Catalogue entry

99. [T03878] Tabley, Cheshire, the Seat of Sir J.F. Leicester, Bart.: Calm Morning Exh. 1809

TATE GALLERY AND THE NATIONAL TRUST (LORD EGREMONT COLLECTION) PETWORTH HOUSE
Canvas, 36 × 46 (91·5 × 116·8)
Signed ‘J M W Turner R A’ bottom right

Coll. Painted for Sir John Leicester, later Lord de Tabley, together with No. 98, in 1808; sale, conducted by Christie's in Lord de Tabley's house in London, 24 Hill Street, 7 July 1827 (34) bought by the third Earl of Egremont; by descent to the third Lord Leconfield who in 1947 conveyed Petworth to the National Trust; in 1957 the contents of the State Rooms were accepted by the Treasury in part payment of death duties.

Exh. R.A. 1809 (146); Liverpool Academy 1811 (9, this may refer to the companion picture); Sir John Leicester's gallery 1819 (43); Tate Gallery 1951 (3); Agnew English Pictures from National Trust Houses 1965 (31); R.A. 1968–9 (154); R.A. 1974–5 (151).

Lit. Farington Diary 11 February, 30 April, 2 August 1809; Carey 1819 (42); Young 1821 (43, engr.); Petworth Inventories 1837, 1856 (North Gallery); Waagen 1854, iii, p. 37; Burnet and Cunningham 1852, p. 44, 112 no. 93; Thornbury 1862, ii, p. 397; 1877, pp. 164, 199, 571, 594; Bell 1901, p. 87 no. 115; Armstrong 1902, pp. 60, 232; Collins Baker 1920, p. 123 no. 8; Whitley 1930, p. 135; Finberg 1961, pp. 151, 158–9, 302, 472 no. 146, 478 no. 206, 513 no. 169a?; Hall 1960–62, p. 120 no. 96; Reynolds 1969, pp. 67, 68, 96; Herrmann 1975, p. 19; Joll 1977, pp. 375, 376; Gage 1980, p. 264.

For the circumstances connected with the painting of this picture and its companion, for related drawings and for the critics' opinion of them when shown at the R.A., see the entry for No. 98. For an oil sketch for this picture, probably sent by Turner to Sir John Leicester to gain his approval of the viewpoint, see No. 208 [D06848].

Finberg states that the picture fetched more at the de Tabley sale (165 guineas) than Sir John Leicester had paid for it, which seems to contradict Farington's report that Callcott had told him that the Tabley views were ‘of Turner's 250 guineas size’. It seems probable, however, that Turner charged a reduced price, perhaps 300 guineas for the pair, as it was his custom to charge less for pictures painted on commission (see note to companion picture about Turner's prices and also entry for No. 403).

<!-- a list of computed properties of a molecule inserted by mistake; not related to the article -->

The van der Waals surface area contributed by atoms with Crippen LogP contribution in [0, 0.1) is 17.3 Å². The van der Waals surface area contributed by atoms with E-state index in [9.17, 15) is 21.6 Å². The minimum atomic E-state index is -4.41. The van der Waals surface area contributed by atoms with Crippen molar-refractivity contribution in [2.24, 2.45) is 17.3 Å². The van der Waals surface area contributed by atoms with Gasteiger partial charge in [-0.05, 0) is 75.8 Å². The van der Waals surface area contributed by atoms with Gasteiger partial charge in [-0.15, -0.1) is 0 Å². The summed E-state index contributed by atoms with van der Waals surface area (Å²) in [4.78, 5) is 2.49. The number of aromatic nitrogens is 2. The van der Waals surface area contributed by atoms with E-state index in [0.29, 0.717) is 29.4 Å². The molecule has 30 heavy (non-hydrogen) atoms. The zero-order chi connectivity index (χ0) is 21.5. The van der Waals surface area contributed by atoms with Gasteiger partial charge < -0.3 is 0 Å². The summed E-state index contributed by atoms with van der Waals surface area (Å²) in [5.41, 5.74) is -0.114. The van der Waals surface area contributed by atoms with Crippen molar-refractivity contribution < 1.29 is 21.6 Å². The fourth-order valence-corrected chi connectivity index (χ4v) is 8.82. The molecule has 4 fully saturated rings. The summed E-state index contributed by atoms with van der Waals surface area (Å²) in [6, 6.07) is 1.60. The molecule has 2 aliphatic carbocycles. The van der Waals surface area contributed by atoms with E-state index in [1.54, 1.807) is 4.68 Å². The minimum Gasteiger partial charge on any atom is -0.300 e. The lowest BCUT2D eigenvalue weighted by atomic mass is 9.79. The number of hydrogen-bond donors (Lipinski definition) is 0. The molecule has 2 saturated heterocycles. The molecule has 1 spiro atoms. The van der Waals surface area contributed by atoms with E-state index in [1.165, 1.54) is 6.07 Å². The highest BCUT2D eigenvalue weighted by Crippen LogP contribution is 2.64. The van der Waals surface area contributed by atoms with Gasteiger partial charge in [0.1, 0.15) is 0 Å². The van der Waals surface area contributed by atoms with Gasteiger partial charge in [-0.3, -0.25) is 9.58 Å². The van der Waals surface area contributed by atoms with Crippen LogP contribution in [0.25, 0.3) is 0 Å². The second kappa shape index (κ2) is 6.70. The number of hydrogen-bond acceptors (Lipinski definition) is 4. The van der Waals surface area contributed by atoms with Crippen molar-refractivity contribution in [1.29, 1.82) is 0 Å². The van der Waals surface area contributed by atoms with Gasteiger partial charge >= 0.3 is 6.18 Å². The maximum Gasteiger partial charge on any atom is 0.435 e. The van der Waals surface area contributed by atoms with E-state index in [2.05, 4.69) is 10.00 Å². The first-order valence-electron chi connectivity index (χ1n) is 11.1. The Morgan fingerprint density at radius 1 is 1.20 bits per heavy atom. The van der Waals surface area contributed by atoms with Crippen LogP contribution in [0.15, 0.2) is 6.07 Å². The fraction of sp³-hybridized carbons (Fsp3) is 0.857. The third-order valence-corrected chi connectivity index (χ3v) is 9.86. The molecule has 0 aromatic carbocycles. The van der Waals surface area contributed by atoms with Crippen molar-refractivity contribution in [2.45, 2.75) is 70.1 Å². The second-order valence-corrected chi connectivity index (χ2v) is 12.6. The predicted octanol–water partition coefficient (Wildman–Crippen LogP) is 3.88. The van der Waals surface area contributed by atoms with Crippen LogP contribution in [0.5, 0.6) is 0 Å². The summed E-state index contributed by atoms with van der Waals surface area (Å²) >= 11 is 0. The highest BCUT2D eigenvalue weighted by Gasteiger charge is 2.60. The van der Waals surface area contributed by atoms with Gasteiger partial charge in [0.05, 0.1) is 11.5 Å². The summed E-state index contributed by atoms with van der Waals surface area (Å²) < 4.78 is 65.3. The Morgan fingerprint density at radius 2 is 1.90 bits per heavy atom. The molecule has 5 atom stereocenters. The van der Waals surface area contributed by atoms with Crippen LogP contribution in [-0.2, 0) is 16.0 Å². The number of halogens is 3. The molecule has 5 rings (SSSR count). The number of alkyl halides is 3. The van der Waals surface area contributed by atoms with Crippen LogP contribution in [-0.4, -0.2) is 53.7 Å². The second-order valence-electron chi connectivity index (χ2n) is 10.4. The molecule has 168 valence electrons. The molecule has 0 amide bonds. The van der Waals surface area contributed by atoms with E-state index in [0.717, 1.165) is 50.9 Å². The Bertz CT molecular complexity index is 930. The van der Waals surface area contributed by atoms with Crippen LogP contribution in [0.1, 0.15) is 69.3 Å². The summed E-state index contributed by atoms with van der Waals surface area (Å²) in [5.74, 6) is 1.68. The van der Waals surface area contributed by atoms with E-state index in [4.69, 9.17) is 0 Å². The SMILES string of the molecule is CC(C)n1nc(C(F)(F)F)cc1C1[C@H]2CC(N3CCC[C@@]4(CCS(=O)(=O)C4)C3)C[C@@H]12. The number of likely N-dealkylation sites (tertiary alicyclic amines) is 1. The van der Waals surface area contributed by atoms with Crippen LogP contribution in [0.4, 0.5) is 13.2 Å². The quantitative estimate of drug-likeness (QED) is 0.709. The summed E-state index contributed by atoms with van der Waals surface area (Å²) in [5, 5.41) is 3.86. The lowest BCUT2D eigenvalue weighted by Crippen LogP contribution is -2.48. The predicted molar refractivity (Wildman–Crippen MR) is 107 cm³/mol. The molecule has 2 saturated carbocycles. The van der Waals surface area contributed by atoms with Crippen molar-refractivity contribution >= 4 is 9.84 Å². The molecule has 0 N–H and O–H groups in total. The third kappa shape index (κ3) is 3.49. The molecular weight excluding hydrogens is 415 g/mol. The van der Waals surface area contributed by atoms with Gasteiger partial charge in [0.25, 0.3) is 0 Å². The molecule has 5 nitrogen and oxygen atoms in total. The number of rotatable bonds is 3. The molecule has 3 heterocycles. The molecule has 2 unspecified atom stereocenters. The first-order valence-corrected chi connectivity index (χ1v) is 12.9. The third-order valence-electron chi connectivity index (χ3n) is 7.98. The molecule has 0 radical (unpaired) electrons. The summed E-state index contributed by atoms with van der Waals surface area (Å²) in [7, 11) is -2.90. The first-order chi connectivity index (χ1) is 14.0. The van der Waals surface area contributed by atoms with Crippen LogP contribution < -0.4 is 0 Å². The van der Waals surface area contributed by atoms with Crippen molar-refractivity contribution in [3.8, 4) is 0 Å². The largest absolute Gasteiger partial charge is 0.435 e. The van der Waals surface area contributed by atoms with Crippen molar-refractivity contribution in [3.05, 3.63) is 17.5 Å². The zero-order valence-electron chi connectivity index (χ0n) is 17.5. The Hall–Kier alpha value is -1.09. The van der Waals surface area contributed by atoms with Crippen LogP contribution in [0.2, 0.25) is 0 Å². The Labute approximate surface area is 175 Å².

It seems likely that Turner and Lord Egremont met at the de Tabley sale as they both bought pictures there, and that this led to a renewal of their friendship which seems to have lapsed since 1814 (see the entry for No. 128 for a possible explanation). At any rate, Turner was invited to stay at Petworth the following month, August 1827, a visit which probably led to the commission to paint the four pictures for the dining room (Nos. 288–91 [T03883-T03886]).

Sir Francis Bourgeois, the artist, told Farington that Turner's views of Tabley were ‘gaudy but not brilliant’. At the R.A. this picture received a separate notice in the Morning Herald for 4 May: ‘In this felicitous imitation of a calm morning, the Artist has evidently taken Cuyp for his study; and it is but just to aver, that he has preserved the aerial perspective better than any other Artist within our remembrance, at least in this country. There is such repose in the whole composition, each part harmonizes with its adjunct object so happily, that a troubled spirit might dwell upon this picture in contemplation, until the nervous system were re-attuned by quietude, receiving an imperceptible anodyne through the operations of sympathy.’

Besides reminiscences of Cuyp (which make this picture a precursor of the Dort, No. 137) the pale tonality also perhaps reflects the influence of Turner's friend and follower Callcott, a number of whose pictures were bought by Sir John Leicester.

Reunited at the Turner Bicentenary exhibition, it was easy to see why this superb pair brought Turner further commissions of the same kind from Lord Egremont and Lord Lonsdale in the following year (see Nos. 108 and 113 [T03880], and 111 and 112). In fact Turner was also to receive commissions of a somewhat similar nature much later in his career when he painted the two views of Mr Moffatt's house at Mortlake terrace (Nos. 235 and 239, exhibited in 1826 and 1827) and in the following year, 1828, when he exhibited the two pictures of East Cowes Castle painted for John Nash (Nos. 242 and 243).


Published in:
Martin Butlin and Evelyn Joll, The Paintings of J.M.W. Turner, revised ed., New Haven and London 1984